A new UCSF center at Mission Bay, scheduled to open in the spring of 2019, will offer a unique and powerful array of mental health services to Bay Area adults, children and families, as well as provide a base for research and training to advance the prevention and treatment of mental illness. The center will also include a convening space in which UCSF can host national and international conferences, and where staff can exchange expertise with community and government partners to advance knowledge, training and clinical care.
Foremost among the innovations of the new facility, made possible by an anonymous $50 million gift, is a Child, Teen and Family Center, which will provide a state-of-the-art setting for superior, child-focused care, informed by the latest research.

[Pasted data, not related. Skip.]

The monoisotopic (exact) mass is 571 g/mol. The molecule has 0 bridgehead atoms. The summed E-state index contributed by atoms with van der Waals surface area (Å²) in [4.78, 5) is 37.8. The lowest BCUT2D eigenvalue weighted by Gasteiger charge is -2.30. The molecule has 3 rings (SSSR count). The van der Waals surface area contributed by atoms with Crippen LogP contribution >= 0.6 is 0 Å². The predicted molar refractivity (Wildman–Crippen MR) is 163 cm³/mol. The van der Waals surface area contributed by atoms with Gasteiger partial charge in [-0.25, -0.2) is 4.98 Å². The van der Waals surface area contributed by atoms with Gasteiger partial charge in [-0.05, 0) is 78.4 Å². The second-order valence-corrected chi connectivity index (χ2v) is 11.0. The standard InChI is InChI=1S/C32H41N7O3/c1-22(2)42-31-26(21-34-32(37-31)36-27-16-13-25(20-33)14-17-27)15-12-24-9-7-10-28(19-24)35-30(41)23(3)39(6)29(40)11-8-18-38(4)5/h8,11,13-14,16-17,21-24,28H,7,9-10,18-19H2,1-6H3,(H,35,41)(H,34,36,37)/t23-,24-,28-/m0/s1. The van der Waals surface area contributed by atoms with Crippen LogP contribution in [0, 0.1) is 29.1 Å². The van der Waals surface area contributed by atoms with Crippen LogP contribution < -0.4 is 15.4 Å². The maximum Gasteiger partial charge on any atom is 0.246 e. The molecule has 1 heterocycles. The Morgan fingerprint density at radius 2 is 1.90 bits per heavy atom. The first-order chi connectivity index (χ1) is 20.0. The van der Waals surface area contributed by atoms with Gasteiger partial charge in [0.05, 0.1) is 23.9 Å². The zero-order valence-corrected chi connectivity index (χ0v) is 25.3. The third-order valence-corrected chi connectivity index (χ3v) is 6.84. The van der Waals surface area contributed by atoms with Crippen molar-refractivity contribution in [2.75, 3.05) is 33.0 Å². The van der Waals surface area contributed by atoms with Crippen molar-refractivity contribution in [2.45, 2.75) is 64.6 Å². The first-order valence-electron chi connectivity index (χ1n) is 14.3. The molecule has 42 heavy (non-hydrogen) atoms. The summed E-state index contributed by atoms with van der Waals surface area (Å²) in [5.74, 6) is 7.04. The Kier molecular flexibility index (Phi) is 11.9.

In close proximity to both the UCSF neuroscience research community and UCSF Benioff Children’s Hospital San Francisco, the new building – which will also house UCSF’s Department of Psychiatry – will provide highly integrated mental and physical healthcare services for children, adolescents and adults in the Bay Area.
Matthew State, MD, PhD on the Mission Bay campus. Photo by Steve Babuljak
The facility will be a centerpiece of UCSF’s plan to create a national center for excellence in mental health that encompasses clinical care, research and training. It will house both outpatient services and clinical, “dry lab” research space, and will bring together clinicians and researchers from multiple disciplines to address the most important problems in psychiatry, psychology and related fields – prevention and community outreach, the integration of pediatric and adult medicine with psychiatric care, and the development of novel and improved treatments.
Matthew W. State, MD, PhD, the Oberndorf Family Distinguished Professor and chair of psychiatry at UCSF, a world-renowned researcher on neurodevelopmental disorders, said that the unification of diverse disciplines under one roof embodies the growing recognition that a holistic approach to medical and psychiatric care is best for patients.